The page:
Ava Duvernay is First Black Female to Win Best Director at Sundance

Great news out of Utah!

Ava Duvernay is now the first black women to win best director at the Sundance Film Festival.

Her film Middle Of Nowhere won the prize, beating out some very stiff competition. It is Duvernay’s second film; her first, entitled I Will Follow, was released last year to rave reviews.

From the Huffington Post:

In her acceptance speech, Duvernay said that it was important that Nowhere be seen beyond the film festival and for ‘filmmakers of color to see one another’s films and have them seen.’

VIDEO: New Documentary ‘The Loving Story’ Trailer

Check out the trailer for HBO’s upcoming documentary “The Loving Story,” about the landmark Loving v. Virginia case that ended interracial marriage bans in the United States in 1967.

Richard Perry Loving, a white man, and Mildred Loving, a black woman, married in Washington DC in 1958 (where interracial marriage was legal at the time), but were arrested as soon as they returned to their native Virginia, where interracial marriage was still illegal.

They were given a one year suspended jail sentence, on the condition that the couple leave Virginia for 25 years.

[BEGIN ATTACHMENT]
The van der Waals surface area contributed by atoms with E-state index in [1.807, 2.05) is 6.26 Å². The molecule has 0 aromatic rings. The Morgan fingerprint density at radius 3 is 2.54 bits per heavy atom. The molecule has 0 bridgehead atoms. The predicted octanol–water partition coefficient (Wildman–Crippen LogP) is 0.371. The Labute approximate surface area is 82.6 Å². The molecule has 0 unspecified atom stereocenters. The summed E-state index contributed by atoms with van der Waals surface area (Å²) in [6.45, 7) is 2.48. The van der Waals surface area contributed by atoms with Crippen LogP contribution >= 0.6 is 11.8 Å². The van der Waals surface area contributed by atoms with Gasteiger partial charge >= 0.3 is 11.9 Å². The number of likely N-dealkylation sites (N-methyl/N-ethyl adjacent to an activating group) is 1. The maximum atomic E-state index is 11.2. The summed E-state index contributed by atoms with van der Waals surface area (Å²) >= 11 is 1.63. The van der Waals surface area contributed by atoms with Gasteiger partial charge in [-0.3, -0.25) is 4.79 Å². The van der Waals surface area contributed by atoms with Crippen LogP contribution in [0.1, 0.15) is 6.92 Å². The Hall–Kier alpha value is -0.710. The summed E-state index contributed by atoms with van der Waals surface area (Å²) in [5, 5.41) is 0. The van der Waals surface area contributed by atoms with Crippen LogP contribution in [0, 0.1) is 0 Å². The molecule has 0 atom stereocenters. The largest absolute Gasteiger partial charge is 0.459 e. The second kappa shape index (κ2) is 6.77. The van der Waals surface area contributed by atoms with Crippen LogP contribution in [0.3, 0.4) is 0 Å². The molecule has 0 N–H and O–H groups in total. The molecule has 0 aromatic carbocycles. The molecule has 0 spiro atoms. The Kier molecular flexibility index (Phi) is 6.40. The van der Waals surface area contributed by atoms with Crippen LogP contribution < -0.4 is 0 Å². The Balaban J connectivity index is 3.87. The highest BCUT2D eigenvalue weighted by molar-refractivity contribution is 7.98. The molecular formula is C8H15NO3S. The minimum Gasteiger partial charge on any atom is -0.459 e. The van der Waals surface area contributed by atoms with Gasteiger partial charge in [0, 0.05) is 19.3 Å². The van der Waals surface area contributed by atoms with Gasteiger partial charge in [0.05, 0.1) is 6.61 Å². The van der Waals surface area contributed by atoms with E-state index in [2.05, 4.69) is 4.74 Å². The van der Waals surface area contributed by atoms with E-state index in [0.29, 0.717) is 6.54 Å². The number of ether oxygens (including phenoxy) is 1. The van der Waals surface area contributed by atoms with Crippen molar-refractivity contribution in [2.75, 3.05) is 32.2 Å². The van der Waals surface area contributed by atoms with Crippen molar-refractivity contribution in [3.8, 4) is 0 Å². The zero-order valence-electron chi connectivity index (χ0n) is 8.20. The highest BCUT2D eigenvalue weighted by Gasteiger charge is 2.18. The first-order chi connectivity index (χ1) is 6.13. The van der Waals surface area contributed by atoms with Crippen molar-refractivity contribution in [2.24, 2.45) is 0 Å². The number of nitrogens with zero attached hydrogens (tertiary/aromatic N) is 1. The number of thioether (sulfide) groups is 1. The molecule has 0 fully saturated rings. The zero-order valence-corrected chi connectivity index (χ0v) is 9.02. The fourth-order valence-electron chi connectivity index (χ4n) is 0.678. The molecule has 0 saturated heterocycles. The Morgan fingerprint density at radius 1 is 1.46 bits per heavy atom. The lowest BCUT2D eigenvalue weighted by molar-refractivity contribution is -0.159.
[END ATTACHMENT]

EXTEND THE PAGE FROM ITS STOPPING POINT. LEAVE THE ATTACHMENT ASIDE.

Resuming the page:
The judge wrote:

“Almighty God created the races white, black, yellow, malay and red, and he placed them on separate continents. And, but for the interference with his arrangement, there would be no cause for such marriage. The fact that he separated the races shows that he did not intend for the races to mix.”

BYP Blogger Edward James III Delivers Keynote Address at MLK Breakfast


Our very own Edward James III was the keynote speaker at the 19th annual MLK Day Breakfast in Sarasota this past week.

Delivering a speech entitled “Writing Our Own Narrative,” Edward spoke eloquently and passionately about the plight of today’s Black youth, and the importance of enterprise, civic engagement and community support to stem the tide of violence and self-destruction in our communities.

‘Shit White Girls Say…To Black Girls” Creator Speaks Out, Releases Part 2

“Shit White Girls Say—To Black Girls” creator Franchesca Ramsey has returned with a sequel to her highly controversial contribution to the relentless “Shit People Say” meme.

And it is absolutely hilarious. Check it out below!